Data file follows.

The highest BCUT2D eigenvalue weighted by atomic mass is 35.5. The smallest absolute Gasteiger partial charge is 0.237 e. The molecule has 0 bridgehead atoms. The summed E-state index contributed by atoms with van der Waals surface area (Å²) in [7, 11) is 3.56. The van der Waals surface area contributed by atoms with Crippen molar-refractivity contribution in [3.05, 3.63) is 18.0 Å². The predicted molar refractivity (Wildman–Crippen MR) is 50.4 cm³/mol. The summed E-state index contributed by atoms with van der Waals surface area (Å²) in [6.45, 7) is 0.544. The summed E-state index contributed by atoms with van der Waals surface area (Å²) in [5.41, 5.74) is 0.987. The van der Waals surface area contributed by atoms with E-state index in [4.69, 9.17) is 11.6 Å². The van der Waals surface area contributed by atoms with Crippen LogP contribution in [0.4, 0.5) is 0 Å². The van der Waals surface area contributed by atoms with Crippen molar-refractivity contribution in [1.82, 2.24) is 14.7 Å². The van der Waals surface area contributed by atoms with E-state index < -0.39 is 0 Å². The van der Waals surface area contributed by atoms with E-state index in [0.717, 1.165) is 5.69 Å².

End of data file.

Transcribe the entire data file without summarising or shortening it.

The highest BCUT2D eigenvalue weighted by atomic mass is 35.5. The smallest absolute Gasteiger partial charge is 0.237 e. The molecule has 0 bridgehead atoms. The summed E-state index contributed by atoms with van der Waals surface area (Å²) in [7, 11) is 3.56. The van der Waals surface area contributed by atoms with Crippen molar-refractivity contribution in [3.05, 3.63) is 18.0 Å². The predicted molar refractivity (Wildman–Crippen MR) is 50.4 cm³/mol. The summed E-state index contributed by atoms with van der Waals surface area (Å²) in [6.45, 7) is 0.544. The summed E-state index contributed by atoms with van der Waals surface area (Å²) in [5.41, 5.74) is 0.987. The van der Waals surface area contributed by atoms with E-state index in [4.69, 9.17) is 11.6 Å². The van der Waals surface area contributed by atoms with Crippen LogP contribution in [0.4, 0.5) is 0 Å². The van der Waals surface area contributed by atoms with Crippen molar-refractivity contribution in [1.82, 2.24) is 14.7 Å². The van der Waals surface area contributed by atoms with E-state index < -0.39 is 0 Å². The van der Waals surface area contributed by atoms with E-state index in [0.717, 1.165) is 5.69 Å².